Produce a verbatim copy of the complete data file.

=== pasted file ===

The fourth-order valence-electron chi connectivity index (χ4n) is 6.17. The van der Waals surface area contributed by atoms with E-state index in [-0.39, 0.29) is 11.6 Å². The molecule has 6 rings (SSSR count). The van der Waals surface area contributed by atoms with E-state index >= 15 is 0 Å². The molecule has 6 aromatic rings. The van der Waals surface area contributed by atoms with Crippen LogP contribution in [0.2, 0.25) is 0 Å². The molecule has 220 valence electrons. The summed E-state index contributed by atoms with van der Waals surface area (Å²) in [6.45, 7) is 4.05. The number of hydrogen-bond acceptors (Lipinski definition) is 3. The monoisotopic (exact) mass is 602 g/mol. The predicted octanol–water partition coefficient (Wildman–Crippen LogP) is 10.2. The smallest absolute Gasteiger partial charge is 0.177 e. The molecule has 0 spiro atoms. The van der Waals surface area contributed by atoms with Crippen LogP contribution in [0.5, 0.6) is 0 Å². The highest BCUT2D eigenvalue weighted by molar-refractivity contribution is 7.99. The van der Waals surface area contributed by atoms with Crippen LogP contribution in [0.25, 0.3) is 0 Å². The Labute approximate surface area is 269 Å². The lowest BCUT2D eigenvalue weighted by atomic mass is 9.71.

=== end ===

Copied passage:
The fourth-order valence-electron chi connectivity index (χ4n) is 6.17. The van der Waals surface area contributed by atoms with E-state index in [-0.39, 0.29) is 11.6 Å². The molecule has 6 rings (SSSR count). The van der Waals surface area contributed by atoms with E-state index >= 15 is 0 Å². The molecule has 6 aromatic rings. The van der Waals surface area contributed by atoms with Crippen LogP contribution in [0.2, 0.25) is 0 Å². The molecule has 220 valence electrons. The summed E-state index contributed by atoms with van der Waals surface area (Å²) in [6.45, 7) is 4.05. The number of hydrogen-bond acceptors (Lipinski definition) is 3. The monoisotopic (exact) mass is 602 g/mol. The predicted octanol–water partition coefficient (Wildman–Crippen LogP) is 10.2. The smallest absolute Gasteiger partial charge is 0.177 e. The molecule has 0 spiro atoms. The van der Waals surface area contributed by atoms with Crippen LogP contribution in [0.5, 0.6) is 0 Å². The highest BCUT2D eigenvalue weighted by molar-refractivity contribution is 7.99. The van der Waals surface area contributed by atoms with Crippen LogP contribution in [0.25, 0.3) is 0 Å². The Labute approximate surface area is 269 Å². The lowest BCUT2D eigenvalue weighted by atomic mass is 9.71.